Posts Tagged ‘susannaic’

Icicles

October 19, 2012

No, we don’t have icicles here yet.  A killing frost and appropriately chilly mornings, but no icicles.   Whether it was the change of season or the vacation (yes, Mr. Owl and I checked out for a bit), the reset button has done its job.

The knitting mojo is back, and not a nanosecond too soon.  Count on a few skeins of Birte to cure whatever ails you.

In the meantime, I am attacking the runway full of projects waiting for blocking.  Which brings us to the icicles:  the Oslo Walk Shawl

Oslo Walk Shawl by Susanna IC

from Susanna IC.  The yarn is special.  It is my friend Nancy Zeller of Long Ridge Farm‘s first attempt at semi-solid dyeing.  Her results on this 100% silk were spectacular.  All she needed was a nice piece to show it off.

The shawl was

Miyuki 8/0 beads

originally featured in a spread in Interweave Knits about contrasts in knitting.  I went a different direction, using this finer cobweb silk and 8/0 taupe lined crystal AB Miyuki beads from Twisted Sistah Beads.  The breeze and sun co-opted my efforts to capture them

A shallow beaded crescent

winking on the edging.  Use your imagination:  Ice crystals on pewter.

Project marriage score: 9

Modifications: none

Needles:US 7 for CO and BO, US 5 for knitting, .5mm crochet

Use a .5mm crochet hook for these

hook for beading

You’ll find the shawl and the yarn at the Long Ridge Farm booth in Building A at Rhinebeck this weekend.  Scads more of my knitting will be at the Spirit Trail Fiberworks booth, also in Building A.  Maybe you’ll find me there, too.

Keep your eyes peeled for owls  😉

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Caboose

June 18, 2012

Yes, dear friends, I am still here.  It’s just that I am so very far behind at everything that I can see my own backside!  That includes correspondence, mailing prizes (for wont of packaging), laundry, organizations I purportedly lead, gardening and anything but the care of one Darling Bebe.  On the other hand, there is some packing, straightening and staging accomplished, so the ledger isn’t completely unbalanced.  It’s just that priorities are restacked and jumbled at the moment.  And somehow my employers have failed to notice that it is summer, when things are supposed to slow down.  Not so.

Polaris, a mystery KAL

I can’t claim any significant knitting is happening.  Nope.  By the time I pick up needles, I pretty much doze off sitting up straight in mid-stitch.  But some long-completed FOs are finally getting the attention they deserve since there is an invitingly pristine guest bed available for blocking.

Spirit Trail Fiberworks Nona

This is my first attempt at a KAL, or knitalong, as part of the Susanna IC group on Ravelry.  Today, you know the pattern as Polaris.  But at the time, participants were rationed portions of the pattern  every couple of weeks, and dutifully kept each other company knitting in our respective places around the world.

Beads? Can you see beads?

I liked the concept a lot.  The problem with the “mystery” KAL for someone who lives and dies by the success of project marriage is the great difficulty in choosing the right yarn – and more difficult – beads – for the pattern when you don’t know what the finished project looks like.   In this instance, the yarn was easy – Spirit Trail Fiberworks Nona.  I used it to make an enormous and dramatic Phoenix Rising for STF, but had nothing of my own made with Sunna’s skinnier laceweight sister.  Time to use the skein from the 2011 Holiday Club in a colorway very similar to STF’s Aquitaine.  (Most accurate in top photo)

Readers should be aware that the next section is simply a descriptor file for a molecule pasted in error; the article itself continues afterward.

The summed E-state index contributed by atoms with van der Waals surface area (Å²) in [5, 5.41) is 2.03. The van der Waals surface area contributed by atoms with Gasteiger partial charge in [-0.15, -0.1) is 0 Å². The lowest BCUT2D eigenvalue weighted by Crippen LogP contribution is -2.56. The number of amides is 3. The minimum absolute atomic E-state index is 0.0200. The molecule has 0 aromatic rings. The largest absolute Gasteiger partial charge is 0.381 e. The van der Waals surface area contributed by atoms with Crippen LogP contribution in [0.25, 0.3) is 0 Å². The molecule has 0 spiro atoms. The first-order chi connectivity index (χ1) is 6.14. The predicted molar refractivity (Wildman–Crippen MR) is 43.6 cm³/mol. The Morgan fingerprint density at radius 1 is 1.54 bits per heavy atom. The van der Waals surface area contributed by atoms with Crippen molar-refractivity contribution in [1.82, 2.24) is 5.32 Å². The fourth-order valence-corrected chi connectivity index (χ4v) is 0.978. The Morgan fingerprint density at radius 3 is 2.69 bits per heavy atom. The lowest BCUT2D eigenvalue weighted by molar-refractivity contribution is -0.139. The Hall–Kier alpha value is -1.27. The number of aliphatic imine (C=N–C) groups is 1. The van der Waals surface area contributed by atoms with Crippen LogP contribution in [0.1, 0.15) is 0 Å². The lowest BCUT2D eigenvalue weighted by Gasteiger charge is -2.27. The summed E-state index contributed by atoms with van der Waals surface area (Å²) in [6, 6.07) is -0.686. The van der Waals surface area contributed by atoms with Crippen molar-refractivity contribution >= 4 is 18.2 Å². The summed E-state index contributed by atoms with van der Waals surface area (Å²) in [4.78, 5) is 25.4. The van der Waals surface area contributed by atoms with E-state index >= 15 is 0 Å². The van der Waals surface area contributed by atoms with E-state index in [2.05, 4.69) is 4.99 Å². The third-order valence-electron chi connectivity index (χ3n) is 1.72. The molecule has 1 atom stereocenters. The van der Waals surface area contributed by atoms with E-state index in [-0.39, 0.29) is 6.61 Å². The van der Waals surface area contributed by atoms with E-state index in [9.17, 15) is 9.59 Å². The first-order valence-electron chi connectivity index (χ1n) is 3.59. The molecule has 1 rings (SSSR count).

Modification: I-cord bind-off

I know that Nona is marked “heavy laceweight” but as someone who’s knit several football fields’ worth of it, I would quibble with that.  Nona takes an 8/0 bead via crochet hook just fine.  Because of her fiber composition (50% merino, 25% silk, 25% cashmere), she has a bit of “grab” that laceweight yarns without cashmere don’t have.  Once soaked, Nona blocks out hard and gets thinner.  I would not hesitate to use Nona for just about anything calling for “laceweight” unless the project specifically called for 100% silk.   And if you are new to knitting with laceweight yarns, I would recommend Nona specifically because of that bit of grabbiness you might like.

Look – see there are beads, really!

Choosing the beads was another story altogether.  I had some 8/0 dark amethyst AB seed beads, but in swatching, they seemed kind of lost on the dark yarn.  So following some advice from Bead Queen Sivia Harding, I went with a lighter, clear bead I found at a local shop.  They do pop a bit in plain natural light.  Admittedly, they are rather subtle.  I’m not one for too much bling.  But next time, I will try to go with a triangle or hexagonal bead ~ one with facets that flash a bit more when picking up the light.

I know you can see the beads here.

As for the pattern, it was the usual clear Susanna IC crescent.  I thought it was fun to knit with other folks and to get the pattern in installments.  Until the lights went out.  And stayed out in the aftermath of the October Snowpocalypse.  (Which tells you how long ago all this started.)  It’s one thing to knit lace by candlelight.  Beading by candlelight?  Nope.  Unh-unh.  No way.  Sorry.

Eventually, the poor little shawl was finished and relegated to the blocking pile.  It has waited and waited and waited.  But now you get to see her.

Yarn:  Approx. 410 yards Spirit Trail Fiberworks Nona